An Ontario law firm that specializes in class-actions says it's preparing a suit against NovaGold Resources Inc. , claiming it failed to adequately warn investors about the true cost and timing of its Galore Creek project in British Columbia.
The Canadian suit, which contains similar allegations to one filed last year in the United States, is to be filed in the Ontario Superior Court of Justice on behalf of all investors who acquired NovaGold shares from Oct. 25, 2006 to Jan. 16, 2008.
The law firm Sutts, Strosberg LLP said its client alleges that "the defendants regularly and systematically assured the investing public that the construction of NovaGold's Galore Creek project was on schedule and on budget."
"Such claims allowed NovaGold to raise hundreds of millions of dollars in the capital markets," the firm said in announcing the suit Wednesday.
Galore Creek is now a 50-50 joint venture with with Teck Resources Ltd , which became a partner in 2007 when it agreed to share the cost of developing the copper-gold deposit.
NovaGold said in Oct. 17, 2007, that it expected "significant" increase to the estimated capital cost of Galore Creek, due to a combination of factors including a general escalation in construction costs and a change in the project's scope.
The following month the project was halted to deal with the soaring costs and on Jan. 16, 2008, NovaGold and Teck announced the appointment of a new management team.
News of the lawsuit came a day after NovaGold reported it swung to a loss in the third quarter and said lower interest rates pushed down revenues.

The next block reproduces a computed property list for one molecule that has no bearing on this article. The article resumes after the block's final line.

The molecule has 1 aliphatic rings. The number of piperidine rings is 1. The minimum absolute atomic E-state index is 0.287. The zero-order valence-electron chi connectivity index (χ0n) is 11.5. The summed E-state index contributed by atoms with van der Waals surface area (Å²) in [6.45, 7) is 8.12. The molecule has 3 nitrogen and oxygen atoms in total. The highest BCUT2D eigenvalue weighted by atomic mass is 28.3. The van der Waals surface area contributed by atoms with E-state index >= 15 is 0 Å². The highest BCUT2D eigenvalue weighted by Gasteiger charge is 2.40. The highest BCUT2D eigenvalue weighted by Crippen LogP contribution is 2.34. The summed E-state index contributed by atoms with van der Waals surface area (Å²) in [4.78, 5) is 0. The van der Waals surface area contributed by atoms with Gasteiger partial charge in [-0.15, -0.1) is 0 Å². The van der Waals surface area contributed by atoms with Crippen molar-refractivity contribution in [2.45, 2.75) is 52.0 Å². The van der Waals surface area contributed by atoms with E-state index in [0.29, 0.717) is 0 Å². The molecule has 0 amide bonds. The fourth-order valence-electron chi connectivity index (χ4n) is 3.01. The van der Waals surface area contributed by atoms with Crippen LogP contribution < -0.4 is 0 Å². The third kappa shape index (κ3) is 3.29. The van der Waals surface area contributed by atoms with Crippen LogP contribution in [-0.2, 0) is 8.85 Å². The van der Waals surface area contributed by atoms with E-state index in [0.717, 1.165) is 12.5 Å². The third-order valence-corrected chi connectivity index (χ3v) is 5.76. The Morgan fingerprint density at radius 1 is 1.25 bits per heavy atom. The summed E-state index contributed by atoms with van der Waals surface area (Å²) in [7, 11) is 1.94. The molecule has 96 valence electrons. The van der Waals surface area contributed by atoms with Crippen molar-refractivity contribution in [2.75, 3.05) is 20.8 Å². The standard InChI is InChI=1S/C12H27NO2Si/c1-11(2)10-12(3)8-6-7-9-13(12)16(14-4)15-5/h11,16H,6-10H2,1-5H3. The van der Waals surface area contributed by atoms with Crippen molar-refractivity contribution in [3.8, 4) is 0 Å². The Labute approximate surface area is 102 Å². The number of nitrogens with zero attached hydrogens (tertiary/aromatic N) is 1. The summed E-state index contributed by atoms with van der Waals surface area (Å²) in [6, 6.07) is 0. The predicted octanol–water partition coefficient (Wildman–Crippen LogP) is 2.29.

The miner generated a net loss of $18.1-million or 10 cents per share for the third quarter ended Aug. 31.
That compared to earnings of $1.6-million or two cents per share for the same period in 2008, when it had a $33.5 million gain on investments, including the sale of its subsidiary NovaGreenPower and its investment in U.S. Gold Corp .
Net revenues for the quarter were $300,000 compared with $1.4-million for the same time last year, which it blamed on lower interest rates.
NovaGold said it generates "modest revenues" from land and gravel sales and gold royalties.
NovaGold was hit by a U.S. law suit in August, 2008, alleging it failed to disclose materially adverse facts about the company's operations and prospects in various public statements and filings from October 2006 through November, 2007.
NovaGold shares traded Wednesday at $6.88 on the Toronto Stock Exchange, down 4 cents or 6.7 per cent from the previous close. On Oct. 16, 2006, the shares closed at $17.31.